The film though fails to offer any conclusion. We sit through 90-minutes of seeing the marriage slowly disintegrate, but then are left watching the couple staring at each with no idea whether they were able to patch things up, or divorce. The viewer feels cheated that no clear answer is given and a brief denouncement showing where the main character ultimately ends up, whether it be with a new love, his same wife, or all alone, should’ve been added.

My Rating: 8 out of 10

Released: March 4, 1970

Runtime: 1 Hour 29 Minutes

Rated R

Director: Irvin Kerschner

Studio: Columbia Pictures

Available: DVD, Amazon Video, YouTube

Ginger in the Morning (1974)

ginger in the morning

By Richard Winters

My Rating: 5 out of 10

4-Word Review: Older man/younger woman.

Joe is a middle-aged, recently divorced man trying to stumble his way back into the single scene. He passes by Ginger (Sissy Spacek) who is hitchhiking alongside a roadway and decides to pick her up. He is attracted to her youthful carefreeness and hopes to take advantage of her ‘free-love’ hippie attitude by bringing her back to his place for some quick easy sex. However, Ginger is secretly pregnant and looks at Joe’s maturity as a good father-figure for her child, which Joe is not ready for. Charlie (Mark Miller) is Joe’s best friend who along with his wife Sugar (Susan Oliver) barrages in and disrupts everything.

The story starts out okay with the budding relationship between the two leads and their attempts to try to get beyond the generation gap I found to be appealing. The film though shifts gears in jarring fashion by allowing Charlie and Sugar to enter into it and then gets even further away from the main theme by having the third act dealing with the male bonding between Charlie and Joe. It is only at the very end that it gets back to the romantic concept, but the whole thing ends up coming off like three movies crammed into one. All three story threads are weak and better suited for an episode of ‘Love American Style’ than a feature film.

Screenwriter Miller casts himself as Charlie who is obnoxious and dumb and given too much screen-time. Blonde actress Oliver wears a black wig that looks hideous and their incessant bickering is contrived and the cutesy way they magically make-up at the end is strained.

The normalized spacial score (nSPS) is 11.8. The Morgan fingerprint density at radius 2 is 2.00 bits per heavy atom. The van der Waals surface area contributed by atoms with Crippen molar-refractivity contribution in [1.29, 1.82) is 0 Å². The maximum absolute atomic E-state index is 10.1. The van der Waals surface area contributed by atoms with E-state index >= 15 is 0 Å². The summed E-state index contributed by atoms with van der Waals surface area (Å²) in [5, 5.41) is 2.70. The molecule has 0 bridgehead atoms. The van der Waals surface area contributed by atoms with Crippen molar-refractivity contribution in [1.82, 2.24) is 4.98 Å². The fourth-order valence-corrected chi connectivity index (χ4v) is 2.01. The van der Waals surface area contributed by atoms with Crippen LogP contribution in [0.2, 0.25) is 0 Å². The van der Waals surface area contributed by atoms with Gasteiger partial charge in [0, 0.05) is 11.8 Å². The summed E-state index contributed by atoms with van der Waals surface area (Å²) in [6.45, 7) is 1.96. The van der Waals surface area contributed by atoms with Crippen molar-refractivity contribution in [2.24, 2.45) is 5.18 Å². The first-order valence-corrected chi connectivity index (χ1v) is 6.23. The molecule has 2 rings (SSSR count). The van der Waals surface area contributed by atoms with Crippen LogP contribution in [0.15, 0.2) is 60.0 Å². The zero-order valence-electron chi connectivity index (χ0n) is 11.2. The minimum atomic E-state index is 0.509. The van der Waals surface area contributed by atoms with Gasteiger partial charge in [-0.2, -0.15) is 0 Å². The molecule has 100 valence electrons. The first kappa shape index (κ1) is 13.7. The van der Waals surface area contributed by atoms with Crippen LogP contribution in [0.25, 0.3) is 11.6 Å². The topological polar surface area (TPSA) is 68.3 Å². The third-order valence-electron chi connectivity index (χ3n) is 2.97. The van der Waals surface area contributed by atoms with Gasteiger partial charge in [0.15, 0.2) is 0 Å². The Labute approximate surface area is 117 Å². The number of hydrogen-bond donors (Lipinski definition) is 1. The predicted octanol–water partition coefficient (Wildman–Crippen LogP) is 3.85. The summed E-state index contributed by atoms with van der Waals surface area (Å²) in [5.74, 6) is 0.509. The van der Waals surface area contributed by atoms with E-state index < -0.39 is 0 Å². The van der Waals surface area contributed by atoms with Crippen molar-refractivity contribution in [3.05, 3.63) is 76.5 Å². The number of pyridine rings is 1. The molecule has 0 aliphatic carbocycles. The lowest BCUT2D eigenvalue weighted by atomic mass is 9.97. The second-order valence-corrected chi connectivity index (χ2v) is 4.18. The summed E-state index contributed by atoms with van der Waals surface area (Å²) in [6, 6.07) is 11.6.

Markham who has been acting consistently since 1966 and remains busy even today, but has never achieved stardom is okay in a rare leading film role. His character of a middle-aged man trying to ‘connect’ with the much younger Ginger by making broad assumptions about her generation is quite relatable. Spacek though comes off best out of all of them. Her character seems like a real person while the rest are caricatures and her twangy Texas accent fits the part. She even sings the film’s theme song, which isn’t bad.

Character actor David Doyle can be seen at the beginning as a yapping man who gives Joe the ‘finer points’ of picking up women and one-night-stands. Slim Pickens is essentially wasted as the town’s sheriff, but he manages to make the most of the few scenes that he is in.

The use of a hard spotlight gives the production a cheap, low budget look and some soft lighting would have created a better mood and artistic design. There is also a boom mike that can be seen for several minutes in one scene. Yet despite the film’s amateurish look I still liked its unpretentious quality as well as the cute climatic sequence that takes place on a bus, which propelled me to give this thing a rather generous 5 rating.

My Rating: 5 out of 10

Released: July 17, 1974

Runtime: 1Hour 34Minutes

Rated PG

Director: Gordon Wiles

Studio: Kyma-Circle

Available: VHS, DVD, Amazon Instant Video